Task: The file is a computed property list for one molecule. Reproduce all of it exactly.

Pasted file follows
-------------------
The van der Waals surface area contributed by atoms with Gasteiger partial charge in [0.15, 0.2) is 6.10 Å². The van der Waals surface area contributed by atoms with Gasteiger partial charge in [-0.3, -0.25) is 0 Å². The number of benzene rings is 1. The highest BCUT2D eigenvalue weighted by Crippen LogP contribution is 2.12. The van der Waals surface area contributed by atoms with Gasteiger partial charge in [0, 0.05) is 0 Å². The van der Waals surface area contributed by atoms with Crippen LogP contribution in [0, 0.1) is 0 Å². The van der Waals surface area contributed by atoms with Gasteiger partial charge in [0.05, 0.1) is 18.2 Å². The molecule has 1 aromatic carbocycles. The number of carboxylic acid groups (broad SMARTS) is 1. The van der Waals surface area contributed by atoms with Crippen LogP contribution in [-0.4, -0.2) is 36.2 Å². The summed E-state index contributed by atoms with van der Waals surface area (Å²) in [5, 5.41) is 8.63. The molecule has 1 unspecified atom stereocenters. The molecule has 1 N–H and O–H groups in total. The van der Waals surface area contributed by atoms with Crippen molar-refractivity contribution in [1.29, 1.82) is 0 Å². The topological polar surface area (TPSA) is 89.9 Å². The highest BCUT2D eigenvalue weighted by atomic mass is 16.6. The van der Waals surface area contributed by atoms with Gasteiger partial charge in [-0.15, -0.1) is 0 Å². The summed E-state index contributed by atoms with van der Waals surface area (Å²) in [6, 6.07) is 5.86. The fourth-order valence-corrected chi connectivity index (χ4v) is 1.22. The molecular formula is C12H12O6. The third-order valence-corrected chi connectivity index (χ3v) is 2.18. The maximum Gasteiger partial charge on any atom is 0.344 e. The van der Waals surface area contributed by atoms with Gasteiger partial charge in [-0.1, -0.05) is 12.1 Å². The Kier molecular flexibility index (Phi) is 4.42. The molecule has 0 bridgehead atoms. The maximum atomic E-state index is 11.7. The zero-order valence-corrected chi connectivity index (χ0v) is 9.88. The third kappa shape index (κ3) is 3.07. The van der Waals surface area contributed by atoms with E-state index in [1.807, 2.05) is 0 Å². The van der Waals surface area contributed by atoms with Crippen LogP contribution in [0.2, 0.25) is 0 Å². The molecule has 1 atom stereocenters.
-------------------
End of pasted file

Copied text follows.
The van der Waals surface area contributed by atoms with Gasteiger partial charge in [0.15, 0.2) is 6.10 Å². The van der Waals surface area contributed by atoms with Gasteiger partial charge in [-0.3, -0.25) is 0 Å². The number of benzene rings is 1. The highest BCUT2D eigenvalue weighted by Crippen LogP contribution is 2.12. The van der Waals surface area contributed by atoms with Gasteiger partial charge in [0, 0.05) is 0 Å². The van der Waals surface area contributed by atoms with Crippen LogP contribution in [0, 0.1) is 0 Å². The van der Waals surface area contributed by atoms with Gasteiger partial charge in [0.05, 0.1) is 18.2 Å². The molecule has 1 aromatic carbocycles. The number of carboxylic acid groups (broad SMARTS) is 1. The van der Waals surface area contributed by atoms with Crippen LogP contribution in [-0.4, -0.2) is 36.2 Å². The summed E-state index contributed by atoms with van der Waals surface area (Å²) in [5, 5.41) is 8.63. The molecule has 1 unspecified atom stereocenters. The molecule has 1 N–H and O–H groups in total. The van der Waals surface area contributed by atoms with Crippen molar-refractivity contribution in [1.29, 1.82) is 0 Å². The topological polar surface area (TPSA) is 89.9 Å². The highest BCUT2D eigenvalue weighted by atomic mass is 16.6. The van der Waals surface area contributed by atoms with Gasteiger partial charge in [-0.15, -0.1) is 0 Å². The summed E-state index contributed by atoms with van der Waals surface area (Å²) in [6, 6.07) is 5.86. The fourth-order valence-corrected chi connectivity index (χ4v) is 1.22. The molecular formula is C12H12O6. The third-order valence-corrected chi connectivity index (χ3v) is 2.18. The maximum Gasteiger partial charge on any atom is 0.344 e. The van der Waals surface area contributed by atoms with Gasteiger partial charge in [-0.1, -0.05) is 12.1 Å². The Kier molecular flexibility index (Phi) is 4.42. The molecule has 0 bridgehead atoms. The maximum atomic E-state index is 11.7. The zero-order valence-corrected chi connectivity index (χ0v) is 9.88. The third kappa shape index (κ3) is 3.07. The van der Waals surface area contributed by atoms with E-state index in [1.807, 2.05) is 0 Å². The van der Waals surface area contributed by atoms with Crippen LogP contribution in [0.2, 0.25) is 0 Å². The molecule has 1 atom stereocenters.